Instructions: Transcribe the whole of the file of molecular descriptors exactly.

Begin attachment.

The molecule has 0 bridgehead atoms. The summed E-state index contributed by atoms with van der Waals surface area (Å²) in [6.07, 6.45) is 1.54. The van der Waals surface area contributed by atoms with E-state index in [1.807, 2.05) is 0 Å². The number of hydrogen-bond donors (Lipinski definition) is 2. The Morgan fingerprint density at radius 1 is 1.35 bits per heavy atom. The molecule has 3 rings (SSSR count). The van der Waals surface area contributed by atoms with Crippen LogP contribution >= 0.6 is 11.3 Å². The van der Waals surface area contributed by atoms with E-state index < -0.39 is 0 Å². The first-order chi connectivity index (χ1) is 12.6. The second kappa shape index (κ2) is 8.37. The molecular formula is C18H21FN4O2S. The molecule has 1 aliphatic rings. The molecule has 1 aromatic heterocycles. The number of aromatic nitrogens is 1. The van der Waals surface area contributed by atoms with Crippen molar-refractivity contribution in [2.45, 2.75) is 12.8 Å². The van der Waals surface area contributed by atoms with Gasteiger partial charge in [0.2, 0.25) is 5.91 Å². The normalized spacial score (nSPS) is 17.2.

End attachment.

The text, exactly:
The molecule has 0 bridgehead atoms. The summed E-state index contributed by atoms with van der Waals surface area (Å²) in [6.07, 6.45) is 1.54. The van der Waals surface area contributed by atoms with E-state index in [1.807, 2.05) is 0 Å². The number of hydrogen-bond donors (Lipinski definition) is 2. The Morgan fingerprint density at radius 1 is 1.35 bits per heavy atom. The molecule has 3 rings (SSSR count). The van der Waals surface area contributed by atoms with Crippen LogP contribution >= 0.6 is 11.3 Å². The van der Waals surface area contributed by atoms with E-state index < -0.39 is 0 Å². The first-order chi connectivity index (χ1) is 12.6. The second kappa shape index (κ2) is 8.37. The molecular formula is C18H21FN4O2S. The molecule has 1 aliphatic rings. The molecule has 1 aromatic heterocycles. The number of aromatic nitrogens is 1. The van der Waals surface area contributed by atoms with Crippen molar-refractivity contribution in [2.45, 2.75) is 12.8 Å². The van der Waals surface area contributed by atoms with Gasteiger partial charge in [0.2, 0.25) is 5.91 Å². The normalized spacial score (nSPS) is 17.2.